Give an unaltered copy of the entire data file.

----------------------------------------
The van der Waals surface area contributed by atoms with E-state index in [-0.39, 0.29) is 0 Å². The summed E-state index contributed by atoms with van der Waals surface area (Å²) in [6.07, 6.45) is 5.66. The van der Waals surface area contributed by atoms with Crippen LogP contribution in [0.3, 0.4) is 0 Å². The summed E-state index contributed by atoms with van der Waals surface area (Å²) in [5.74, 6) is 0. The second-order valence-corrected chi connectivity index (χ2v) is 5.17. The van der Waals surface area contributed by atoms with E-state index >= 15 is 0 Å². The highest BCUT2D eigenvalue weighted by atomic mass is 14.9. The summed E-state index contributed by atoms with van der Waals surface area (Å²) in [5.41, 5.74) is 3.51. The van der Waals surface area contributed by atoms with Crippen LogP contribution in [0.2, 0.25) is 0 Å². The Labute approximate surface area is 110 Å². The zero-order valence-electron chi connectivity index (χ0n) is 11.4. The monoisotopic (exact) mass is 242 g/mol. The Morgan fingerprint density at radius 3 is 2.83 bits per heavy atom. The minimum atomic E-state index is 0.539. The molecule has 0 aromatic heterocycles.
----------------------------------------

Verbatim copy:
The van der Waals surface area contributed by atoms with E-state index in [-0.39, 0.29) is 0 Å². The summed E-state index contributed by atoms with van der Waals surface area (Å²) in [6.07, 6.45) is 5.66. The van der Waals surface area contributed by atoms with Crippen LogP contribution in [0.3, 0.4) is 0 Å². The summed E-state index contributed by atoms with van der Waals surface area (Å²) in [5.74, 6) is 0. The second-order valence-corrected chi connectivity index (χ2v) is 5.17. The van der Waals surface area contributed by atoms with E-state index >= 15 is 0 Å². The highest BCUT2D eigenvalue weighted by atomic mass is 14.9. The summed E-state index contributed by atoms with van der Waals surface area (Å²) in [5.41, 5.74) is 3.51. The van der Waals surface area contributed by atoms with Crippen LogP contribution in [0.2, 0.25) is 0 Å². The Labute approximate surface area is 110 Å². The zero-order valence-electron chi connectivity index (χ0n) is 11.4. The monoisotopic (exact) mass is 242 g/mol. The Morgan fingerprint density at radius 3 is 2.83 bits per heavy atom. The minimum atomic E-state index is 0.539. The molecule has 0 aromatic heterocycles.